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600 Capitol Way North, Olympia, WA 98501-1091

This document is provided for archival purposes only.
Archived documents do not reflect current WDFW regulations or policy and may contain factual inaccuracies.

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August 11, 2000
Contact: Hal Beecher, (360) 902-2421

Cowlitz mitigation plan finalized with Tacoma City Light

In a unique collaborative process, a dozen state and federal resource agencies, conservation groups, The Yakama Tribe and the City of Tacoma have negotiated a comprehensive mitigation plan which focuses on the restoration of wild fish on the Cowlitz River watershed while ensuring continuing opportunities for sustainable fisheries now and in the future, the Washington Department of Fish Wildlife (WDFW) reported.

The settlement agreement is expected to fulfill requirements by the Federal Energy Regulatory Commission relicensing of the Cowlitz River Hydroelectric Project operated by the City of Tacoma Public Works Department.

WDFW Director Dr. Jeff Koenings called the agreement a good deal for the resources and the river. "We've worked through this collaborative process to come up with a framework agreement that allows us the flexibility to create effective management plans.

"Now the real work begins," Koenings said. "All the groups and agencies that helped guide this process need to come to the table and continue to work together to develop the specific management plans required in the settlement agreement. Through this agreement and the work ahead, WDFW's ultimate goals to restore wild salmon and to provide opportunities for fishers can become a reality."

The agreement is a commitment by all signature parties to ecosystem improvements, wild salmon recovery and significant improvements to hatchery practices in the Cowlitz basin. The agreement:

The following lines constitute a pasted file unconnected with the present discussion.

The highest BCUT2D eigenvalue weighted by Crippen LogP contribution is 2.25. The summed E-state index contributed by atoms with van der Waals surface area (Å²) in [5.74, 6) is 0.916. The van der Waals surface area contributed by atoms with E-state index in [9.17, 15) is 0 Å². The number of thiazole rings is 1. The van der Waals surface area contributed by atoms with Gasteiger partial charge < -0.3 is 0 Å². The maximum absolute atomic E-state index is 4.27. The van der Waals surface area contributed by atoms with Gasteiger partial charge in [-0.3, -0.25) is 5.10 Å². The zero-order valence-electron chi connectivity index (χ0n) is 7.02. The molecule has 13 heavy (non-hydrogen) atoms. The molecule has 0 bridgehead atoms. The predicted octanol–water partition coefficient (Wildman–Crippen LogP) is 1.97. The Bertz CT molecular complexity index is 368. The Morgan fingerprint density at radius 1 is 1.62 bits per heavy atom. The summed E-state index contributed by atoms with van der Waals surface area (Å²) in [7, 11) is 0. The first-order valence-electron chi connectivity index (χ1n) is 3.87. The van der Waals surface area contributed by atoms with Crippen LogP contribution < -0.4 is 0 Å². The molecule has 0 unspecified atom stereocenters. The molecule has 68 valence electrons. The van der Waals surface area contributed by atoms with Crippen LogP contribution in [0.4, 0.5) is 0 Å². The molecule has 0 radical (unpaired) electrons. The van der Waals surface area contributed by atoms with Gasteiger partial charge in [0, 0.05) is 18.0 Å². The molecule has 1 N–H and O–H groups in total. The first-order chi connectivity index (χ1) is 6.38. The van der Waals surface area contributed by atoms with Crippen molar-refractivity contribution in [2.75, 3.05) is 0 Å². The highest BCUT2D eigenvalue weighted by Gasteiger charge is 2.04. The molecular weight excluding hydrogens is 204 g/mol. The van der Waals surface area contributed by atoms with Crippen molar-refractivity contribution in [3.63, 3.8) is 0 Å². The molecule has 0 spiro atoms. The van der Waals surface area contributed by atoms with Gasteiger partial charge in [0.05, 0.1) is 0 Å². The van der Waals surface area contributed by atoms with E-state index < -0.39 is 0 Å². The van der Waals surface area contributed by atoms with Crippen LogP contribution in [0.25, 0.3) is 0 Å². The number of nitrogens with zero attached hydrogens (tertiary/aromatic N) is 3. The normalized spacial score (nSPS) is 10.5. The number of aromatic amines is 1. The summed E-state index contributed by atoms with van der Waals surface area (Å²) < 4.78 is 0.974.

• Requires Tacoma City Light to construct fish passage upon successful recovery of anadromous fish in the Tilton River above Mayfield Dam and spring chinook or late winter steelhead in the upper Cowlitz River above Mossyrock and Cowlitz Falls dams.
  • Provides for the continued annual rearing of 50,000 pounds of resident fish annually from the trout facility.
  • Provides for the continued rearing of early winter steelhead and summer steehead as part of the 650,000 pounds of fish to be produced at the salmon hatchery under the terms of the license.
  • Requires Tacoma City Light to establish a $3 million habitat restoration and enhancement fund.
  • Requires Tacoma to remodel the Cowlitz hatchery complex, establish satellite facilities in the upper watershed and improve the existing hatchery disease problems.
  • Emphasizes changes in hatchery operations to produce fish under conditions that mimic natural conditions as much as possible. This will help to increase survival of juvenile fish, thereby increasing the mitigation effectiveness of the hatcheries.
  • Emphasizes and reinforces the 1993 wildlife mitigation agreement and provides additional recreation improvements for all users.

The agreement also establishes the state Department of Fish and Wildlife as the primary hatchery operator at least through 2008 and provides for a process to negotiate changes under the lead of the Department of Fish and Wildlife when wild fish are restored in the upper watershed and the Endangered Species Act is no longer an issue on the Cowlitz.

"This unique agreement addresses each of the so-called "four Hs" involved in salmon recovery – hatchery reform, habitat improvements, harvest changes and hydropower operations," Koenings added. "This shows we can work together to achieve common goals with a diversity of ideas."